AUG 15, 2022 10:00 AM PDT

A Device that Measures Mental Activity Through the Skin

WRITTEN BY: Ryan Vingum

A research team at New York University School of Engineering has used National Science Foundation funding to develop a novel (potentially wearable) device that can track electrodermal activity (EDA), or electrical activity in the skin that is influenced by changes in brain activity. The resulting tool could allow researchers to more easily track brain behavior and mental states of wearers, with implications for mental and physical health monitoring. A study, published in PLOS Computational Biology, describes the device.

Researchers believe their device could improve monitoring for a range of health conditions because the device can monitor EDA activity in real time with a high degree of accuracy. As a result, researchers can better detect changes in a person’s health, particular at the intersection of brain activity and EDA in particular areas of the body. This includes better monitoring for people with a range of physical conditions as well as mental conditions, such as autism or post-traumatic stress disorders.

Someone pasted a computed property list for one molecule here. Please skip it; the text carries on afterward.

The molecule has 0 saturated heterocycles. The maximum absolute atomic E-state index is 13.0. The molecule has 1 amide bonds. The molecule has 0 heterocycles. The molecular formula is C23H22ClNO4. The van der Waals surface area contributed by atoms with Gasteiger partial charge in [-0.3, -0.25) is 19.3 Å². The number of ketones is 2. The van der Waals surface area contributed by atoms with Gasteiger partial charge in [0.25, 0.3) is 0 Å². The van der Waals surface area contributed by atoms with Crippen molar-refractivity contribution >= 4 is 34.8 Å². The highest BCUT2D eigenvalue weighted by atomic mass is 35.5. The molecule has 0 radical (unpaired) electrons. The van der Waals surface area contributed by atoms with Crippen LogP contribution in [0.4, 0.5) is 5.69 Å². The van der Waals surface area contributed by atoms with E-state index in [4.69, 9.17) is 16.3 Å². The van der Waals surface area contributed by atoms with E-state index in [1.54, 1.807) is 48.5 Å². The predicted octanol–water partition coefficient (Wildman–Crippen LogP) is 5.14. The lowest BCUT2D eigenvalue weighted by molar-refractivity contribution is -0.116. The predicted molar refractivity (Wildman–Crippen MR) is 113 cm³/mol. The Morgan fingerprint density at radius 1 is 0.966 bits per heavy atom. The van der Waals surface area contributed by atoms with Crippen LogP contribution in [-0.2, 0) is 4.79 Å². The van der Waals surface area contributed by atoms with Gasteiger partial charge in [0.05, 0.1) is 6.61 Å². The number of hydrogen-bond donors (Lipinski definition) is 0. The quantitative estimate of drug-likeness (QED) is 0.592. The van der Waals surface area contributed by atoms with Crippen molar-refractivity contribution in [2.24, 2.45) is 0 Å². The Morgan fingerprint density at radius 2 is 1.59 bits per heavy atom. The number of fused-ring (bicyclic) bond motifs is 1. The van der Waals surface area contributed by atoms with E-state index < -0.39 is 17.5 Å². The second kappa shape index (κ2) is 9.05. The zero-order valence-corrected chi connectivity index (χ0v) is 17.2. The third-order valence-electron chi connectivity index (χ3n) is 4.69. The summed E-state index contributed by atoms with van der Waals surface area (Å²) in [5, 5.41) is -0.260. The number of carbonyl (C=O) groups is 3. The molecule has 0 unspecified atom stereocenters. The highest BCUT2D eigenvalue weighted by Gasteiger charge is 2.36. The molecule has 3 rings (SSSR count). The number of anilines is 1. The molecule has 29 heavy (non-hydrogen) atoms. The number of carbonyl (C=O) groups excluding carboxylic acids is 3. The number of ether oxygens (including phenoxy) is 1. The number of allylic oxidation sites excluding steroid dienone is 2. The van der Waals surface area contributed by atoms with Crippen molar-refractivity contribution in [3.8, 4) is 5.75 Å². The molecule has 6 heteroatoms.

The device runs on algorithmic information pulled from 26 healthy individuals. This helps the device receive and decipher EDA and brain signals with a high degree of accuracy. The study published in PLOS Computational Biology also models the role that sweat glands may play in deciphering brain signals and nervous system activation. Previous models have looked at sweat as a way to make inferences about brain activity, but many of these models can take minutes to process information. The new device can process information and provide insights about a wearer's health within seconds. 

An example condition the device could help monitor for includes diabetic neuropathy. Oftentimes, the lack of activated nerves and brain signals to certain areas of the body can indicate that someone may have diabetic neuropathy. By continuously monitoring certain areas of the body for EDA, researchers can make certain inferences about the affected area and potentially recommend treatment changes, or new treatments altogether. 

Next steps for this technology include building a viable design for a wearable device that can remove “white noise” generated by activities like movement. 

Sources: Science Daily; PLOS Computational Biology

About the Author
Master's (MA/MS/Other)
Science writer and editor, with a focus on simplifying complex information about health, medicine, technology, and clinical drug development for a general audience.
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